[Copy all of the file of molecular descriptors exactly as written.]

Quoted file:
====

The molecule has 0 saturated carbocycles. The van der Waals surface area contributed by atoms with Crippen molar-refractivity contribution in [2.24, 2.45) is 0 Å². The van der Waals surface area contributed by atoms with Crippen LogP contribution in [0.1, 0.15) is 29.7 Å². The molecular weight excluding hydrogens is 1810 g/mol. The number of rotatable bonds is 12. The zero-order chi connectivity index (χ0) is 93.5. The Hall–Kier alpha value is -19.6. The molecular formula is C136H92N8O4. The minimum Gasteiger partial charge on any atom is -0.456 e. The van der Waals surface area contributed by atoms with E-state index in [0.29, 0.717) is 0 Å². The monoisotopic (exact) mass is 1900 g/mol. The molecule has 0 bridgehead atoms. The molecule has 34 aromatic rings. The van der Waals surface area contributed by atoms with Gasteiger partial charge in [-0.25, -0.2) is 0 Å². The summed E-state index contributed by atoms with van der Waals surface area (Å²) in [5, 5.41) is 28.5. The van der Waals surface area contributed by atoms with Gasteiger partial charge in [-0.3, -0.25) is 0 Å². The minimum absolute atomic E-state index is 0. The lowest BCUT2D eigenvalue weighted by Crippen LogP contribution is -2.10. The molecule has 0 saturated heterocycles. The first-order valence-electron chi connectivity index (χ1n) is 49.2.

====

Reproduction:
The molecule has 0 saturated carbocycles. The van der Waals surface area contributed by atoms with Crippen molar-refractivity contribution in [2.24, 2.45) is 0 Å². The van der Waals surface area contributed by atoms with Crippen LogP contribution in [0.1, 0.15) is 29.7 Å². The molecular weight excluding hydrogens is 1810 g/mol. The number of rotatable bonds is 12. The zero-order chi connectivity index (χ0) is 93.5. The Hall–Kier alpha value is -19.6. The molecular formula is C136H92N8O4. The minimum Gasteiger partial charge on any atom is -0.456 e. The van der Waals surface area contributed by atoms with E-state index in [0.29, 0.717) is 0 Å². The monoisotopic (exact) mass is 1900 g/mol. The molecule has 0 bridgehead atoms. The molecule has 34 aromatic rings. The van der Waals surface area contributed by atoms with Gasteiger partial charge in [-0.25, -0.2) is 0 Å². The summed E-state index contributed by atoms with van der Waals surface area (Å²) in [5, 5.41) is 28.5. The van der Waals surface area contributed by atoms with Gasteiger partial charge in [-0.3, -0.25) is 0 Å². The minimum absolute atomic E-state index is 0. The lowest BCUT2D eigenvalue weighted by Crippen LogP contribution is -2.10. The molecule has 0 saturated heterocycles. The first-order valence-electron chi connectivity index (χ1n) is 49.2.